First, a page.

Living in a city of architectural wonders does lead to complacency.  How often can you appreciate the works of Frank Lloyd Wright and Mies van der Rohe (and Louis Sullivan and … ) – when you ride past them every day?

 That feeling changed with our weekend drive on Lake Shore Drive.  It synched up the relationship – more than just design/style - between what we do and the skyscrapers and Prairie homes we love.  The connection is deep, and more than visceral. 

 The elegance of, say, a Robie House or the 860-880 North LSD condos resides in its position within the environment.  Wright was a firm proponent of the organic, one of the first sustainability advocates.   And van der Rohe, a fan of architectural clarity within a free-flowing environment.     Both, as pioneers, were extremely particular about their style, their designs, and their final “outcomes.”   Both edited their work, and those of their disciples, ruthlessly.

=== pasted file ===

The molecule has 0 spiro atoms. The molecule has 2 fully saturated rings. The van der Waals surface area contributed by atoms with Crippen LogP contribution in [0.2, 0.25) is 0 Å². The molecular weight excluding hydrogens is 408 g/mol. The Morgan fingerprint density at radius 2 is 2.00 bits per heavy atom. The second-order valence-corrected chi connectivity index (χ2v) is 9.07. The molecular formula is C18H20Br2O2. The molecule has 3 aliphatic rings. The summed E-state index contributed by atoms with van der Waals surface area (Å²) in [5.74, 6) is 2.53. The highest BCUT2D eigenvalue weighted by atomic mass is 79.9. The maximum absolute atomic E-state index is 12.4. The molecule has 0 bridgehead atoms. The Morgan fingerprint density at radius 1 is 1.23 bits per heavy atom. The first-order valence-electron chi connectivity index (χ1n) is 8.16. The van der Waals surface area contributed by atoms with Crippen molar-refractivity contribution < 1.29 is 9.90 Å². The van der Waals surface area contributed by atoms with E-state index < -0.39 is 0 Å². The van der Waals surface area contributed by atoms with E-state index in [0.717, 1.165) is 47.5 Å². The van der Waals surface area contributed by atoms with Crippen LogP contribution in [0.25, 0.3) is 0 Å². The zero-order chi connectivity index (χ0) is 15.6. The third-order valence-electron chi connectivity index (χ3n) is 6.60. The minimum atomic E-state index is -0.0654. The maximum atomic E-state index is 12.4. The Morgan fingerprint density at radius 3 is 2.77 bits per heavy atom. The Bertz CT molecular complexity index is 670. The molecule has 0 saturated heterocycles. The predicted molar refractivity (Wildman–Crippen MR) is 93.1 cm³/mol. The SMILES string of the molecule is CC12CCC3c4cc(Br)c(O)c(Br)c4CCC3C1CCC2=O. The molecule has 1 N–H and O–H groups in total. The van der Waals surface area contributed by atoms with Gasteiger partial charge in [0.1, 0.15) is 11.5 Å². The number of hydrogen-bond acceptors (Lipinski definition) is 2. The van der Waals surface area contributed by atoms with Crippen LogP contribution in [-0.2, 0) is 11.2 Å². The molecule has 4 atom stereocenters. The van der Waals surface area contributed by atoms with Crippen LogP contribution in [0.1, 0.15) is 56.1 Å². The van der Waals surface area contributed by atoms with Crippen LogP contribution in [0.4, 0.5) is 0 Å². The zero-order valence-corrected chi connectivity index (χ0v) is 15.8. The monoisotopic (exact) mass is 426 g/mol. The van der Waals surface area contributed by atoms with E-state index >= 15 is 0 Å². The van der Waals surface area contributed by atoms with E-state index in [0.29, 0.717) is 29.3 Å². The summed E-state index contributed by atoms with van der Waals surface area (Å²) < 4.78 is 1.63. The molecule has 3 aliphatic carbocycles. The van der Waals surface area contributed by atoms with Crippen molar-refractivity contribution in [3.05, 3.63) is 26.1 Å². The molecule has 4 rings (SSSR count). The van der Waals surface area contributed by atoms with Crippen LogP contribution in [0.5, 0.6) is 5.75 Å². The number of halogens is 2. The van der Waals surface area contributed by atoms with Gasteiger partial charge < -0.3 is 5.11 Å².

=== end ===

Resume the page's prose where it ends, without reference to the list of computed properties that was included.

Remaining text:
Lately, that editing process, in our minds, is what the creative community frequently misses.  We expect back and forths within our teams and between us and our corporate clients.  We anticipate that these conversations will change copy, creative, and meaning, all to better represent the culture and the brand and meet agreed-on goals.  We also know that changes reflect a very human desire to leave a personal mark.  So when it’s complete, the medium – a video, Web 2.0 tool, brand identity, collateral – becomes part of a larger whole, ready to change behavior, ramp up revenue, or attract new clients.

 But will it?  Has it been refined enough so the non-designer, the “end user,” our friends and family will get it?  Can we somehow recruit a Strunk & White to every team, client and consultant, to say it simply and compellingly? Let’s take our egos out of the equation, and delete extra colors and additional images.  Not to mention extra sentences.


Less is more.